Mem-entum // Un-Sent: An Un-open Letter to a Professor

–This is keeping me awake and unsure why, I ‘m choosing to process this in the open, with the directee omitted.

Words really can haunt us.  By now I feel I know all the reasons they were spoken, but still…  I sincerely believe you were trying to help me.  You saw it was dis-honest to affirm my performance on your assignment and I appreciate that you took the time to offer your opinion.  But then…

I do n’t like how my mind wants to turn this into some grievance.  An apology is n’t what I want, and as such I do n’t plan to give it so much air.  It is n’t honestly your approval that I want; absolutely not after that display.  I had some respect for your course — I have far less over a year away from it.  That can’t and should n’t diminish that other people find your work helpful and engaging, but I could n’t find it much less so.

**

Unwinding a bit, I recall the thrill of an opportunity of joining your class.  This was before then, but I do n’t expect you to remember (as I expect you ‘ll never find this).  There was some (I believe superfluous) pre-requisite I wanted your help with.  Actually, I had filled the requirement, even as it was, but could n’t get my previous ‘place of learning’ to process it properly.  That you never offered to help, even though you were responsive, is now something I ‘m left to struggle with: should I hold the blame for not pushing harder?  I thought it your responsibility to know the requirements and dispense with them judiciously.

***

This is the difficult part: who else should I blame for the loss of momentum?  This did n’t start with you.  It started before I finished high school.  I believed that it was my responsibility to pay attention, read, and spit back material.  The rest would take care of itself.  This misunderstanding delayed many lessons.

Work and the rest will take care of itself.

When I studied abroad I glimpsed how little I knew and how beautiful study could be.  I read as though there were an expiration date on my studies.  I tried to learn from my mistakes and be more active when I started graduate school, but I still was n’t a good self-advocate.  I ‘m still not.

**Day by day my momentum was running out.  I put all my energy into my first assignment, then realized I did n’t care about the class.  I was on my own to challenge myself in that class, and I saw no value difference between A or C.  Our history class had high standards and I pushed harder, somewhat proud of earning a B+, but when I saw my papers were improving but not my grades I began to see the TA culture at work.  The dream of straight A’s had faded, and the value of the education itself was diminishing at its own pace (which all started with a disparagement of Kierkegaard as too individualistic).  I needed out.

A return to the scene of inspiration taught me the value of a tutor and caring about what I was trying to communicate.  I still held some hope of shining in my graduate degree — just let me get away from these introduction courses — and gained confidence again when I churned out 30+ pages in 24 hours.  Better I was reinvigorated and ‘breathing‘ again.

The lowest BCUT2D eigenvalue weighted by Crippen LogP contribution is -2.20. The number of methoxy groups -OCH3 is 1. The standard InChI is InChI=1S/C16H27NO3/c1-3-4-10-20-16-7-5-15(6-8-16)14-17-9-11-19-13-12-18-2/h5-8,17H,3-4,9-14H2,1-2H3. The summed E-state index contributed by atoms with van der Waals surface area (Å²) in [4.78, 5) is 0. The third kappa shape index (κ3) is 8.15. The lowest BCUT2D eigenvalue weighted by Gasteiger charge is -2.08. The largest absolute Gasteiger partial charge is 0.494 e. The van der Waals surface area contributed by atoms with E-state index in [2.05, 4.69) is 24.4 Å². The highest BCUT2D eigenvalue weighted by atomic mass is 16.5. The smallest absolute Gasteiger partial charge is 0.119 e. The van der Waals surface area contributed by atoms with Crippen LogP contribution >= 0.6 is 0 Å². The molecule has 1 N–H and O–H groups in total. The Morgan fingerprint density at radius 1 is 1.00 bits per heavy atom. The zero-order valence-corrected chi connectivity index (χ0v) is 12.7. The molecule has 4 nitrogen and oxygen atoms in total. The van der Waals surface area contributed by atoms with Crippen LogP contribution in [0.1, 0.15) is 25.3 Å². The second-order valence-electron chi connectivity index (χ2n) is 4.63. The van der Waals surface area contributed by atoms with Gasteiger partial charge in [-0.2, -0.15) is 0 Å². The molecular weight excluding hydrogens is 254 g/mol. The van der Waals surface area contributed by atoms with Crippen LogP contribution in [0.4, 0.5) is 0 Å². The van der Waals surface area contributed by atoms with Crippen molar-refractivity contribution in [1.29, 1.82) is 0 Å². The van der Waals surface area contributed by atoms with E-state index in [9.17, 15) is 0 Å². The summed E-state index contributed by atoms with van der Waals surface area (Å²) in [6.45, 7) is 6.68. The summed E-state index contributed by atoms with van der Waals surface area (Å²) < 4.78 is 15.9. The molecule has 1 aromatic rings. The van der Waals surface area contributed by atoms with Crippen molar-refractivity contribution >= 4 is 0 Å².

My friends were different when I returned — some.  I should say I was different and only a few could be supportive.  I took extra classes to get ahead, just to fast forward through the non-sense.  I only cared about one of those papers — and about mastering the art of splitting infinitives in another.  Just get through it.  All I wanted was engagement and everywhere I found introduction and summary and too many students who could n’t wait to speak out on trivial matters.  But my trivial matters I pent up.

And that ‘s when I e-mailed you first — when I wanted your class to lead me out.  When I wanted something so very different.  But what happened, no matter whose fault, was another piece of dream died.  I needed a challenge, but would n’t get an opportunity with you for 6 more months.

****

This process continued — hope was reborn with each course registration period and died a week into each class.  I hoped for something different from your class still.  But yours was exactly the same.  It was great for some people; it could n’t have fit me worse.  I could n’t find your philosophy much less helpful, and I do n’t plan on copying your pedagogy.  I got a few helpful notes from your class, but these are n’t worth the momentum lost.

**May-be I ‘m writing this letter to myself.  I wanted something so very different.  I wanted great ideas, inspiration, a challenge.  I could n’t fill out your assignments because I saw no purpose in doing them well or poorly.  I wanted to — because that might ‘ve led towards the career path I want(ed), but the cost was too much.  It almost mattered.

I ‘m a teacher now — not as famous, nor as credentialed.  It rips at my heart to have to honestly evaluate my students’ weaknesses, but that is with a view to their becoming strengths when I offer critiques.  I hope I give my students a better chance to match my feedback to their goals than you did, but I might yet fall into the trap I accuse you of falling into.  In such case, thanks for offering the warning.

*

But ultimately, I must accept responsibility, for I still give others the power to lose track of my well-being.  As such it is naturally de-valued.  I hope this to be one thing I can both overcome and never pass along to my students so we both can renew our momentum.

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One response to “Mem-entum // Un-Sent: An Un-open Letter to a Professor

  1. Disappointments experienced in academia… Not being heard, well guided, or fully appreciated is such a loss.

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